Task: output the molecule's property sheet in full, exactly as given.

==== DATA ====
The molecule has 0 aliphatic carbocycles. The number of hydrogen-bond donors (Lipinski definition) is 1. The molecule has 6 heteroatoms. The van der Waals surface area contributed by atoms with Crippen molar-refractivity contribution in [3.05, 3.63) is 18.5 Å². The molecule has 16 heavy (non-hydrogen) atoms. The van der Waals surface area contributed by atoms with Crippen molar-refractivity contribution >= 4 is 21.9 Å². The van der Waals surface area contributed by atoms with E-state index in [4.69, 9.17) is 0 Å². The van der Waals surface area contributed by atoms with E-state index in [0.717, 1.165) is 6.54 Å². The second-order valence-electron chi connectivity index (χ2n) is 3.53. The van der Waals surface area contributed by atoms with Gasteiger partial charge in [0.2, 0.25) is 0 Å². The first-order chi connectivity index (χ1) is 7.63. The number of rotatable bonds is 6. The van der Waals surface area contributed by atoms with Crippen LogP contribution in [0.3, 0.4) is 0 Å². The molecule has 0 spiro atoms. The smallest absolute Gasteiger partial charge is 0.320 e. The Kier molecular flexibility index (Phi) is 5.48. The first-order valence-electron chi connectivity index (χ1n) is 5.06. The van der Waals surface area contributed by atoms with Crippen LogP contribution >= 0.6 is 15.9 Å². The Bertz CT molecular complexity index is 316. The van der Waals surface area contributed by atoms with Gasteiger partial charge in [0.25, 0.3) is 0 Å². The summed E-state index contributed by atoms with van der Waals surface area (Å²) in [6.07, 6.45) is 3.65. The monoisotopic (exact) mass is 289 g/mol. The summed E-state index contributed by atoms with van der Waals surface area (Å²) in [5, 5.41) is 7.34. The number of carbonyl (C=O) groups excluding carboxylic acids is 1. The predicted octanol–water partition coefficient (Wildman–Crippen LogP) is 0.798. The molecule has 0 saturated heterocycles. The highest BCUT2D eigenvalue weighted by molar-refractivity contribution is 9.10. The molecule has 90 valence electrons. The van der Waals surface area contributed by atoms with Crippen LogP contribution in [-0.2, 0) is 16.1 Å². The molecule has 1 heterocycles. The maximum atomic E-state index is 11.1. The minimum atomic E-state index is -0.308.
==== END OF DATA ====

The molecule has 0 aliphatic carbocycles. The number of hydrogen-bond donors (Lipinski definition) is 1. The molecule has 6 heteroatoms. The van der Waals surface area contributed by atoms with Crippen molar-refractivity contribution in [3.05, 3.63) is 18.5 Å². The molecule has 16 heavy (non-hydrogen) atoms. The van der Waals surface area contributed by atoms with Crippen molar-refractivity contribution >= 4 is 21.9 Å². The van der Waals surface area contributed by atoms with E-state index in [4.69, 9.17) is 0 Å². The van der Waals surface area contributed by atoms with E-state index in [0.717, 1.165) is 6.54 Å². The second-order valence-electron chi connectivity index (χ2n) is 3.53. The van der Waals surface area contributed by atoms with Gasteiger partial charge in [0.2, 0.25) is 0 Å². The first-order chi connectivity index (χ1) is 7.63. The number of rotatable bonds is 6. The van der Waals surface area contributed by atoms with Crippen LogP contribution in [0.3, 0.4) is 0 Å². The molecule has 0 spiro atoms. The smallest absolute Gasteiger partial charge is 0.320 e. The Kier molecular flexibility index (Phi) is 5.48. The first-order valence-electron chi connectivity index (χ1n) is 5.06. The van der Waals surface area contributed by atoms with Crippen LogP contribution >= 0.6 is 15.9 Å². The Bertz CT molecular complexity index is 316. The van der Waals surface area contributed by atoms with Gasteiger partial charge in [0.25, 0.3) is 0 Å². The summed E-state index contributed by atoms with van der Waals surface area (Å²) in [6.07, 6.45) is 3.65. The monoisotopic (exact) mass is 289 g/mol. The summed E-state index contributed by atoms with van der Waals surface area (Å²) in [5, 5.41) is 7.34. The number of carbonyl (C=O) groups excluding carboxylic acids is 1. The predicted octanol–water partition coefficient (Wildman–Crippen LogP) is 0.798. The molecule has 0 saturated heterocycles. The highest BCUT2D eigenvalue weighted by molar-refractivity contribution is 9.10. The molecule has 90 valence electrons. The van der Waals surface area contributed by atoms with Crippen LogP contribution in [-0.2, 0) is 16.1 Å². The molecule has 1 heterocycles. The maximum atomic E-state index is 11.1. The minimum atomic E-state index is -0.308.